SEDDON, James (1815-1880), Secretary of War, C. S. A. Letter signed (''James Seddon''), Richmond, Virginia, 5 February 1863 to Brig. General Jonathan Winder and R. M. Ould. 2 pages, 4to.
SEDDON, James (1815-1880), Secretary of War, C. S. A. Letter signed ("James Seddon"), Richmond, Virginia, 5 February 1863 to Brig. General Jonathan Winder and R. M. Ould. 2 pages, 4to.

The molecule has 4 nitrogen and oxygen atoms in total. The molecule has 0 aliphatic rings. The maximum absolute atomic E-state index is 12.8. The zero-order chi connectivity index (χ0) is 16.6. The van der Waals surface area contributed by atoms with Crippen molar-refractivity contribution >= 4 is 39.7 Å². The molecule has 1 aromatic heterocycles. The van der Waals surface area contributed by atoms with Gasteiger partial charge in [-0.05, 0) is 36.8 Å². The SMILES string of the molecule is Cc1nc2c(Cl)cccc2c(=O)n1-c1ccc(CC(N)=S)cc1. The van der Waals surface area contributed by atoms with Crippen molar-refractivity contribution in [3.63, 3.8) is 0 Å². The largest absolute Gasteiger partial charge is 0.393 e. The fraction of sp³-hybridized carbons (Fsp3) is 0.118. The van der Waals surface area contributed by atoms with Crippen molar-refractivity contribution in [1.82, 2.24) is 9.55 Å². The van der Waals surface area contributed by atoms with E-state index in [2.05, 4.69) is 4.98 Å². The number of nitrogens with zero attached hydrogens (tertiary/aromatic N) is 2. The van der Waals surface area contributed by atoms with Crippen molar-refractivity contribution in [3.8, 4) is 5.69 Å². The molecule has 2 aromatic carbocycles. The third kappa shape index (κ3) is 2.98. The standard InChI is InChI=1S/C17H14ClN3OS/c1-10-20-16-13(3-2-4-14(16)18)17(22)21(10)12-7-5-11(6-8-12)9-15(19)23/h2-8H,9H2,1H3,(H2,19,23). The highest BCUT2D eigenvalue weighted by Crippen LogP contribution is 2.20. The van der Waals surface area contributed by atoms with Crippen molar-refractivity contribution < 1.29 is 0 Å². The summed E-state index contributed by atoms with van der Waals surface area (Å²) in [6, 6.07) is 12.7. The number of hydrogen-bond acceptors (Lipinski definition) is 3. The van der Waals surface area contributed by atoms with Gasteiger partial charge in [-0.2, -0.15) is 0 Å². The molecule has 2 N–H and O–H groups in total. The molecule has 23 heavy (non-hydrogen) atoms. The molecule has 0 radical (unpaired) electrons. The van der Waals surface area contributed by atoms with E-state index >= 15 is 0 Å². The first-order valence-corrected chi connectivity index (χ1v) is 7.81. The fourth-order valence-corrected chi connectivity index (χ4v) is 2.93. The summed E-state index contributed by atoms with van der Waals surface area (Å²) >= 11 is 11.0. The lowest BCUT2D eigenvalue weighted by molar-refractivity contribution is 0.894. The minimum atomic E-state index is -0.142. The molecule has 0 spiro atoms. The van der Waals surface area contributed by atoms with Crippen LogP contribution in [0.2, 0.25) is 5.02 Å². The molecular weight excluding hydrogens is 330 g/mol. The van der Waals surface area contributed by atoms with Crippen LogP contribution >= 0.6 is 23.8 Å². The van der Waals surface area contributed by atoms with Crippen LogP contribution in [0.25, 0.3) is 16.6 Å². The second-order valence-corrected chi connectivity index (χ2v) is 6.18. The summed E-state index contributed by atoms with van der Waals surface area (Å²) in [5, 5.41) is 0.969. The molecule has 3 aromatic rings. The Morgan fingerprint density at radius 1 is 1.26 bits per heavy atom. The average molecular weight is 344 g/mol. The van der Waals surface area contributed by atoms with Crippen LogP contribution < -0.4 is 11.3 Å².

The Confederate Secretary of War grapples with one of the thorniest problems of a nation torn by civil war: how can civilians from the Confederacy travel into Union states and vice versa. Northerners could not pass south without the permission of the War Department in Washington. Seddon suggests Southerners should require similar permission from Richmond to go north. "The Department does not perceive any necessity of placing those who are permitted to land, nor those who shall make application to depart from the Confederate States under a special allowance. None of the latter class are allowed to leave at this time, without affording satisfactory references to their good character. That precaution will be continued. The Department is quite willing to place the subject in the hands of the Commissioners of Exchange of prisoners, and that they may determine who shall be allowed to go and return on either side. It does not desire to impose restrictions or embarassments in the way of such intercourse as it is willing to allow at all. The adoption of rules by the U.S. Government may require the adoption of corresponding rules on the part of this Government. But the Department would prefer rules which would not subject persons on either side to inconvenience, expense or delay."